Wednesday, February 4, 2015

On Playing Cards and Doing Laundry

My beautiful friend Virginia told me years ago that, growing up, she fell asleep to the sounds of her parents playing cards at the kitchen table. That snapshot was the entirety of the story she shared, but it was precisely its simplicity that held such power. I don’t know Virginia’s parents (except through her stories), and I’ve never visited her childhood home, yet I have created a detailed mental image of those evenings: I can see her parents, sitting across a simple, oak table in an old, but tidy, kitchen. There are floral curtains hanging around the window over the sink and a damp towel hung on the empty dish-drying rack. The comfortable hum of conversation about the game and her parents’ days is punctuated only by an occasional shuffle of the deck. And in Virginia’s small, dark bedroom, where dolls and books line shelves and a few strays dot the floor, she lies in a cozy twin bed, quilt tucked to her chin, as her eyes flutter closed.

But more vivid still than the picture of that scene is the knowledge of precisely what Virginia must have felt in that moment. When that first shuffle of the deck pierced the quiet, she felt the security of routine, the comfort of the familiar rise and fall of her parents’ conversation, the certainty that she was safe and, above all, loved.

These are the things I hope home is for my boys. And so it is that Virginia’s story so often comes to mind in the evenings after I’ve kissed my boys goodnight, tucked them in, and turned out the lights (in rooms that aren’t nearly so idyllic looking as Virginia’s imagined room). Many evenings, I head straight for the laundry room. As I’m bumping around, doing the work that begs to be done, I wonder if the boys hear not sounds of tedious household chores, as I do, but rather sounds of tremendous comfort.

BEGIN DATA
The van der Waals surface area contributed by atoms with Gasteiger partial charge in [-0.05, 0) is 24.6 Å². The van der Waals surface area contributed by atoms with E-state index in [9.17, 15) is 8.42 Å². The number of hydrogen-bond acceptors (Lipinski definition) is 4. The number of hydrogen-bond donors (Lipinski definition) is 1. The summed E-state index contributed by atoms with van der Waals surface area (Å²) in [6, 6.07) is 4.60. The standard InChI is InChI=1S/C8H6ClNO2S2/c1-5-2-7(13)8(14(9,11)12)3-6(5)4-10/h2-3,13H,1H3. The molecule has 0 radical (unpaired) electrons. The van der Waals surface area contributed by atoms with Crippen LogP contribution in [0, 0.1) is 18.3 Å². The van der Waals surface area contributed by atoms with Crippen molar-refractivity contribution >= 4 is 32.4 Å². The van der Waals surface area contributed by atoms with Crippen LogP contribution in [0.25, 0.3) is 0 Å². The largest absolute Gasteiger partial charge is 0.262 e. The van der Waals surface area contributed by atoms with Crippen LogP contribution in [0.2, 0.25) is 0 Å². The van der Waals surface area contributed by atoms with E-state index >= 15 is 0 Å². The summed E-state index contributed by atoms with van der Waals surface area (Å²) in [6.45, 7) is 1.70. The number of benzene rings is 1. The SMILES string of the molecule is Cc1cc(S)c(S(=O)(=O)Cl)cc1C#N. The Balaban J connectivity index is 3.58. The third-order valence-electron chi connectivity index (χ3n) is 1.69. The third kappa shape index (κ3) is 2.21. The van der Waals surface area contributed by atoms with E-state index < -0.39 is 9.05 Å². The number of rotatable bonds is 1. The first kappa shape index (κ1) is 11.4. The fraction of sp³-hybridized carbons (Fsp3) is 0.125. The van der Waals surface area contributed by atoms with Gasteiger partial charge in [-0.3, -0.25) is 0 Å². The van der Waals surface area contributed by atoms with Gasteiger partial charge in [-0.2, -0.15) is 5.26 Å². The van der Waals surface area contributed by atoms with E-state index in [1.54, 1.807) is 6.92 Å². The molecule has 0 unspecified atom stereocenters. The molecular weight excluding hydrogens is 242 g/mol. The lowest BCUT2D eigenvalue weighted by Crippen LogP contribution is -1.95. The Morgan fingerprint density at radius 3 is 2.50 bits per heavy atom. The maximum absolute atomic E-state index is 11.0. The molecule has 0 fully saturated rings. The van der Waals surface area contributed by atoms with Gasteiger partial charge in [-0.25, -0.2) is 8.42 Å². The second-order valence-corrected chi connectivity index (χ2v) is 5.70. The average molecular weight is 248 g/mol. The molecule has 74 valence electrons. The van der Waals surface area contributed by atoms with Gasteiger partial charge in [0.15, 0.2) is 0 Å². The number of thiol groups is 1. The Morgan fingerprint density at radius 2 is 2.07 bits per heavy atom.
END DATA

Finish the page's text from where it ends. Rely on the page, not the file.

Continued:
When my boys hear the familiar rush of water refilling the washer, are they soothed by the knowledge that I am near, always near? When they feel the angry shaking of the spin cycle, are they temporarily jolted awake just long enough to remember that they have parents who faithfully care for their every need? Does the rhythmic clicking of zippers and rocks and stray Legos hitting the dryer drum fill them with the security of routine as they close their eyes? When they hear the gentle scraping of drawers opening and closing as they’re refilled, do they rest comfortably in the knowledge that they are so very loved?

Today, my youngest got upset with me when I told him he couldn’t have a giant bowl of ice cream for dessert, but it was, also, I he turned to for a hug to ease his sadness. I watched as my middle son returned home from school, the anxieties of the day sliding off his shoulders and hitting the floor alongside his backpack, as he stepped over the threshold of our home. My oldest requested one-on-one time with me so he could tell me about a problem he’s having at school. And all the boys jostled for prime positions during evening reading time, snuggling into me but never quite being satisfied that they had gotten close enough. It is in these quiet moments that I wonder – hope, pray – that this is one area in which I’m getting it more right than wrong. That these precious boys know how completely they are loved. That there is nothing they could do or say to make me love them less. That I’ll always be right here, waiting for them.

And I’m quite certain they’ll know in which room to check for me first.

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